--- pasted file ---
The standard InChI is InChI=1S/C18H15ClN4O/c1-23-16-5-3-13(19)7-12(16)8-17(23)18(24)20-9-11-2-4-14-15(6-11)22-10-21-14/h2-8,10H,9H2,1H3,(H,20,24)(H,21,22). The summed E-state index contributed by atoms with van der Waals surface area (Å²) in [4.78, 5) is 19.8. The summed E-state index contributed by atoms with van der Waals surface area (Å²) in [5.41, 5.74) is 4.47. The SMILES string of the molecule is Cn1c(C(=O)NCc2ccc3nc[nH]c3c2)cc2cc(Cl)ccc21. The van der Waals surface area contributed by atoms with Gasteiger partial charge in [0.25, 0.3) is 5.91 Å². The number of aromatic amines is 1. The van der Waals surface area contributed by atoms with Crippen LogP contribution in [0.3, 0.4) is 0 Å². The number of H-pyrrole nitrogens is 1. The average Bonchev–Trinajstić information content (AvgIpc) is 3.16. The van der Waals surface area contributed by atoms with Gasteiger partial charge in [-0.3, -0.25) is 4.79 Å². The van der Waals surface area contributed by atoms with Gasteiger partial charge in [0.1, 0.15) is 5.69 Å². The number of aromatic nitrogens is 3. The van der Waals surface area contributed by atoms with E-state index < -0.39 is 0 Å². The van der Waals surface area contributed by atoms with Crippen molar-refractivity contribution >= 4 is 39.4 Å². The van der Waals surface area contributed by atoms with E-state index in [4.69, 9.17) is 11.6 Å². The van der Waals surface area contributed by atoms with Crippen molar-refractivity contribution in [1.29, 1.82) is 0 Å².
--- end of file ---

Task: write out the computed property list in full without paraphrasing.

The standard InChI is InChI=1S/C18H15ClN4O/c1-23-16-5-3-13(19)7-12(16)8-17(23)18(24)20-9-11-2-4-14-15(6-11)22-10-21-14/h2-8,10H,9H2,1H3,(H,20,24)(H,21,22). The summed E-state index contributed by atoms with van der Waals surface area (Å²) in [4.78, 5) is 19.8. The summed E-state index contributed by atoms with van der Waals surface area (Å²) in [5.41, 5.74) is 4.47. The SMILES string of the molecule is Cn1c(C(=O)NCc2ccc3nc[nH]c3c2)cc2cc(Cl)ccc21. The van der Waals surface area contributed by atoms with Gasteiger partial charge in [0.25, 0.3) is 5.91 Å². The number of aromatic amines is 1. The van der Waals surface area contributed by atoms with Crippen LogP contribution in [0.3, 0.4) is 0 Å². The number of H-pyrrole nitrogens is 1. The average Bonchev–Trinajstić information content (AvgIpc) is 3.16. The van der Waals surface area contributed by atoms with Gasteiger partial charge in [-0.3, -0.25) is 4.79 Å². The van der Waals surface area contributed by atoms with Gasteiger partial charge in [0.1, 0.15) is 5.69 Å². The number of aromatic nitrogens is 3. The van der Waals surface area contributed by atoms with E-state index < -0.39 is 0 Å². The van der Waals surface area contributed by atoms with Crippen molar-refractivity contribution >= 4 is 39.4 Å². The van der Waals surface area contributed by atoms with E-state index in [4.69, 9.17) is 11.6 Å². The van der Waals surface area contributed by atoms with Crippen molar-refractivity contribution in [1.29, 1.82) is 0 Å².